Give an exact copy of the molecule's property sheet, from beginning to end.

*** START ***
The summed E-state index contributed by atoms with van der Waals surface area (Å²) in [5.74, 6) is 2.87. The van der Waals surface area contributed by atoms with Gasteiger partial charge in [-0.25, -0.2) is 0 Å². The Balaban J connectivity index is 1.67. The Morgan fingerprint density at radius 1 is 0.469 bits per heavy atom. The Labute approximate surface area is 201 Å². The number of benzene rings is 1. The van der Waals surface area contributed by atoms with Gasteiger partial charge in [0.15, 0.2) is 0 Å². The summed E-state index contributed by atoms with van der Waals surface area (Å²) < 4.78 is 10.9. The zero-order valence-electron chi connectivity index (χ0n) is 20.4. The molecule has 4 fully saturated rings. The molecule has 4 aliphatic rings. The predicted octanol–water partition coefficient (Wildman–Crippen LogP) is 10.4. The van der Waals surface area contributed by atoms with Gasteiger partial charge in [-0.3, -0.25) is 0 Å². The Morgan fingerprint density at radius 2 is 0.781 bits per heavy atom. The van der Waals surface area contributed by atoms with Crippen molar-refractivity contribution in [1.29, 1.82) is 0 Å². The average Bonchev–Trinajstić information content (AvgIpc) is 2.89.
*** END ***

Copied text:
The summed E-state index contributed by atoms with van der Waals surface area (Å²) in [5.74, 6) is 2.87. The van der Waals surface area contributed by atoms with Gasteiger partial charge in [-0.25, -0.2) is 0 Å². The Balaban J connectivity index is 1.67. The Morgan fingerprint density at radius 1 is 0.469 bits per heavy atom. The Labute approximate surface area is 201 Å². The number of benzene rings is 1. The van der Waals surface area contributed by atoms with Gasteiger partial charge in [0.15, 0.2) is 0 Å². The summed E-state index contributed by atoms with van der Waals surface area (Å²) < 4.78 is 10.9. The zero-order valence-electron chi connectivity index (χ0n) is 20.4. The molecule has 4 fully saturated rings. The molecule has 4 aliphatic rings. The predicted octanol–water partition coefficient (Wildman–Crippen LogP) is 10.4. The van der Waals surface area contributed by atoms with Gasteiger partial charge in [-0.3, -0.25) is 0 Å². The Morgan fingerprint density at radius 2 is 0.781 bits per heavy atom. The van der Waals surface area contributed by atoms with Crippen molar-refractivity contribution in [1.29, 1.82) is 0 Å². The average Bonchev–Trinajstić information content (AvgIpc) is 2.89.